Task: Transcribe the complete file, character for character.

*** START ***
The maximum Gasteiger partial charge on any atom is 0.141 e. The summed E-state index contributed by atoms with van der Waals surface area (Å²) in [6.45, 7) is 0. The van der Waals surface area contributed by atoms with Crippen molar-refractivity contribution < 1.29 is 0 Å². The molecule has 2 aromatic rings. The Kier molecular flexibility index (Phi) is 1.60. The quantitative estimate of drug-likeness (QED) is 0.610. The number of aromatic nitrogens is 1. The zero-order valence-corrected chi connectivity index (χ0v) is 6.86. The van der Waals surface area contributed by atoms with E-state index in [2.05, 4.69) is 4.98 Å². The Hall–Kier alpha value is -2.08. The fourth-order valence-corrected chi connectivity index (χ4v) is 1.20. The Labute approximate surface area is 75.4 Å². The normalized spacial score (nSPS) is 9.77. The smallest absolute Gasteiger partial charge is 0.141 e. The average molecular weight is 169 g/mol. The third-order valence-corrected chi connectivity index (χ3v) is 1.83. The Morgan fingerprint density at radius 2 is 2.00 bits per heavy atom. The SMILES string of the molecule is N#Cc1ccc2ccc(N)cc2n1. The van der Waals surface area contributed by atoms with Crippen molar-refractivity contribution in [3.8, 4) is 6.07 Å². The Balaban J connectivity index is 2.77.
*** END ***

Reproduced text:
The maximum Gasteiger partial charge on any atom is 0.141 e. The summed E-state index contributed by atoms with van der Waals surface area (Å²) in [6.45, 7) is 0. The van der Waals surface area contributed by atoms with Crippen molar-refractivity contribution < 1.29 is 0 Å². The molecule has 2 aromatic rings. The Kier molecular flexibility index (Phi) is 1.60. The quantitative estimate of drug-likeness (QED) is 0.610. The number of aromatic nitrogens is 1. The zero-order valence-corrected chi connectivity index (χ0v) is 6.86. The van der Waals surface area contributed by atoms with E-state index in [2.05, 4.69) is 4.98 Å². The Hall–Kier alpha value is -2.08. The fourth-order valence-corrected chi connectivity index (χ4v) is 1.20. The Labute approximate surface area is 75.4 Å². The normalized spacial score (nSPS) is 9.77. The smallest absolute Gasteiger partial charge is 0.141 e. The average molecular weight is 169 g/mol. The third-order valence-corrected chi connectivity index (χ3v) is 1.83. The Morgan fingerprint density at radius 2 is 2.00 bits per heavy atom. The SMILES string of the molecule is N#Cc1ccc2ccc(N)cc2n1. The van der Waals surface area contributed by atoms with Crippen molar-refractivity contribution in [3.8, 4) is 6.07 Å². The Balaban J connectivity index is 2.77.